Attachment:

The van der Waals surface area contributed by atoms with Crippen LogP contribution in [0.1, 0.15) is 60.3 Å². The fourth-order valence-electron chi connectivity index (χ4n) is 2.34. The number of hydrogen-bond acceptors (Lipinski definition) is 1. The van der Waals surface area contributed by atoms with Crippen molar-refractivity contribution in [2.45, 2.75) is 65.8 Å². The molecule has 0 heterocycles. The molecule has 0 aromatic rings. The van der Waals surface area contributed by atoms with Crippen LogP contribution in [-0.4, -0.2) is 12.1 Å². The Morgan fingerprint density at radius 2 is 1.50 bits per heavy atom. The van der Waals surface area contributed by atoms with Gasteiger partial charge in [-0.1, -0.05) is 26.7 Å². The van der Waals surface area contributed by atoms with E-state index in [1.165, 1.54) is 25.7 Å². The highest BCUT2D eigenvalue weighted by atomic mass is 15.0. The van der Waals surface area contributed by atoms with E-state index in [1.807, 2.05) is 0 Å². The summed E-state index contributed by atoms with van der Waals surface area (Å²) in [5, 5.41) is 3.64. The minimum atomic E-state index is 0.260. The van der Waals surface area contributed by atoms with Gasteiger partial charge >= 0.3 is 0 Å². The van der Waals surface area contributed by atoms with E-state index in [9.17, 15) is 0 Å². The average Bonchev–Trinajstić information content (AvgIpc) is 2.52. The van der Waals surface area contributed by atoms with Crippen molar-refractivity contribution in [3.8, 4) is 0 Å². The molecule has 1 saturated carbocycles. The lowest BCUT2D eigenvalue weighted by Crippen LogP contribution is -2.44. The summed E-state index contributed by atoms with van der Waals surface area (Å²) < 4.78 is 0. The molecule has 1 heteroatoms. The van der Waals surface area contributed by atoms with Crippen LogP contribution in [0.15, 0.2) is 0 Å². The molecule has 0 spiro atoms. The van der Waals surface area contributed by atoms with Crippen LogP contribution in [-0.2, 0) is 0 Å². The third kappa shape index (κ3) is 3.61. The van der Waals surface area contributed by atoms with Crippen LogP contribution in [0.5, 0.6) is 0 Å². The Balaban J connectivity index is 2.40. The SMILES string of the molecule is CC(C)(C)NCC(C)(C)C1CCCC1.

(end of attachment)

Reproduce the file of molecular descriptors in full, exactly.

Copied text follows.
The van der Waals surface area contributed by atoms with Crippen LogP contribution in [0.1, 0.15) is 60.3 Å². The fourth-order valence-electron chi connectivity index (χ4n) is 2.34. The number of hydrogen-bond acceptors (Lipinski definition) is 1. The van der Waals surface area contributed by atoms with Crippen molar-refractivity contribution in [2.45, 2.75) is 65.8 Å². The molecule has 0 heterocycles. The molecule has 0 aromatic rings. The van der Waals surface area contributed by atoms with Crippen LogP contribution in [-0.4, -0.2) is 12.1 Å². The Morgan fingerprint density at radius 2 is 1.50 bits per heavy atom. The van der Waals surface area contributed by atoms with Gasteiger partial charge in [-0.1, -0.05) is 26.7 Å². The van der Waals surface area contributed by atoms with E-state index in [1.165, 1.54) is 25.7 Å². The highest BCUT2D eigenvalue weighted by atomic mass is 15.0. The van der Waals surface area contributed by atoms with E-state index in [1.807, 2.05) is 0 Å². The summed E-state index contributed by atoms with van der Waals surface area (Å²) in [5, 5.41) is 3.64. The minimum atomic E-state index is 0.260. The van der Waals surface area contributed by atoms with Gasteiger partial charge >= 0.3 is 0 Å². The van der Waals surface area contributed by atoms with E-state index in [9.17, 15) is 0 Å². The average Bonchev–Trinajstić information content (AvgIpc) is 2.52. The van der Waals surface area contributed by atoms with Crippen molar-refractivity contribution in [3.8, 4) is 0 Å². The molecule has 1 saturated carbocycles. The lowest BCUT2D eigenvalue weighted by Crippen LogP contribution is -2.44. The summed E-state index contributed by atoms with van der Waals surface area (Å²) < 4.78 is 0. The molecule has 1 heteroatoms. The van der Waals surface area contributed by atoms with Crippen LogP contribution in [0.15, 0.2) is 0 Å². The molecule has 0 spiro atoms. The van der Waals surface area contributed by atoms with Crippen LogP contribution in [-0.2, 0) is 0 Å². The third kappa shape index (κ3) is 3.61. The van der Waals surface area contributed by atoms with Crippen LogP contribution in [0.5, 0.6) is 0 Å². The Balaban J connectivity index is 2.40. The SMILES string of the molecule is CC(C)(C)NCC(C)(C)C1CCCC1.